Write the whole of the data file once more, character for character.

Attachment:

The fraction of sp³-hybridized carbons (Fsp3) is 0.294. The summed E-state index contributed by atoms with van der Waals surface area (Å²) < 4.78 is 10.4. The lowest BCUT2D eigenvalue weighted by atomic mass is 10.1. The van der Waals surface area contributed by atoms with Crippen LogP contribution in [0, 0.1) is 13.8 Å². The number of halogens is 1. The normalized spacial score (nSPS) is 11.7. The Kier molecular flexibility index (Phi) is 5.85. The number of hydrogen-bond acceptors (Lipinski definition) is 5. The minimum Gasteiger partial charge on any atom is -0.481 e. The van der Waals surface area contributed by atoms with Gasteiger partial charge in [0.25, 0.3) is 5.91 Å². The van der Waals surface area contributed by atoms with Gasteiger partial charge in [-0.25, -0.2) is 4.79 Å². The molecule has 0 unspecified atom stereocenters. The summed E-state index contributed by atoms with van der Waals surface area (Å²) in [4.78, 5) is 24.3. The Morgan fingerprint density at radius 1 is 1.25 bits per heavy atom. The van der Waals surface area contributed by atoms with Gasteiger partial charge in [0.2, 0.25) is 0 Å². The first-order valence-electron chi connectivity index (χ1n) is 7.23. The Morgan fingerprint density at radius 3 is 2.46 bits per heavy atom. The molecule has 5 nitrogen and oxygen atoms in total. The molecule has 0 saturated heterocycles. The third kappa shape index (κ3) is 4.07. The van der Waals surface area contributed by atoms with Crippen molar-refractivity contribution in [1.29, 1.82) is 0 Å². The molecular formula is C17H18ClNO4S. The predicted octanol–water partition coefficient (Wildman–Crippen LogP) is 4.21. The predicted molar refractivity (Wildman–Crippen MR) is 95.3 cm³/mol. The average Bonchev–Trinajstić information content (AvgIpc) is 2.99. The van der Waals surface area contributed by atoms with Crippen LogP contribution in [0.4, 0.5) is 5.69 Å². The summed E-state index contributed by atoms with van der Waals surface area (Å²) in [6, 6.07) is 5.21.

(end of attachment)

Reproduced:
The fraction of sp³-hybridized carbons (Fsp3) is 0.294. The summed E-state index contributed by atoms with van der Waals surface area (Å²) < 4.78 is 10.4. The lowest BCUT2D eigenvalue weighted by atomic mass is 10.1. The van der Waals surface area contributed by atoms with Crippen LogP contribution in [0, 0.1) is 13.8 Å². The number of halogens is 1. The normalized spacial score (nSPS) is 11.7. The Kier molecular flexibility index (Phi) is 5.85. The number of hydrogen-bond acceptors (Lipinski definition) is 5. The minimum Gasteiger partial charge on any atom is -0.481 e. The van der Waals surface area contributed by atoms with Gasteiger partial charge in [0.25, 0.3) is 5.91 Å². The van der Waals surface area contributed by atoms with Gasteiger partial charge in [-0.25, -0.2) is 4.79 Å². The molecule has 0 unspecified atom stereocenters. The summed E-state index contributed by atoms with van der Waals surface area (Å²) in [4.78, 5) is 24.3. The Morgan fingerprint density at radius 1 is 1.25 bits per heavy atom. The van der Waals surface area contributed by atoms with Gasteiger partial charge in [0.2, 0.25) is 0 Å². The first-order valence-electron chi connectivity index (χ1n) is 7.23. The Morgan fingerprint density at radius 3 is 2.46 bits per heavy atom. The molecule has 5 nitrogen and oxygen atoms in total. The molecule has 0 saturated heterocycles. The third kappa shape index (κ3) is 4.07. The van der Waals surface area contributed by atoms with Crippen molar-refractivity contribution in [1.29, 1.82) is 0 Å². The molecular formula is C17H18ClNO4S. The predicted octanol–water partition coefficient (Wildman–Crippen LogP) is 4.21. The predicted molar refractivity (Wildman–Crippen MR) is 95.3 cm³/mol. The average Bonchev–Trinajstić information content (AvgIpc) is 2.99. The van der Waals surface area contributed by atoms with Crippen LogP contribution in [0.4, 0.5) is 5.69 Å². The summed E-state index contributed by atoms with van der Waals surface area (Å²) in [6, 6.07) is 5.21.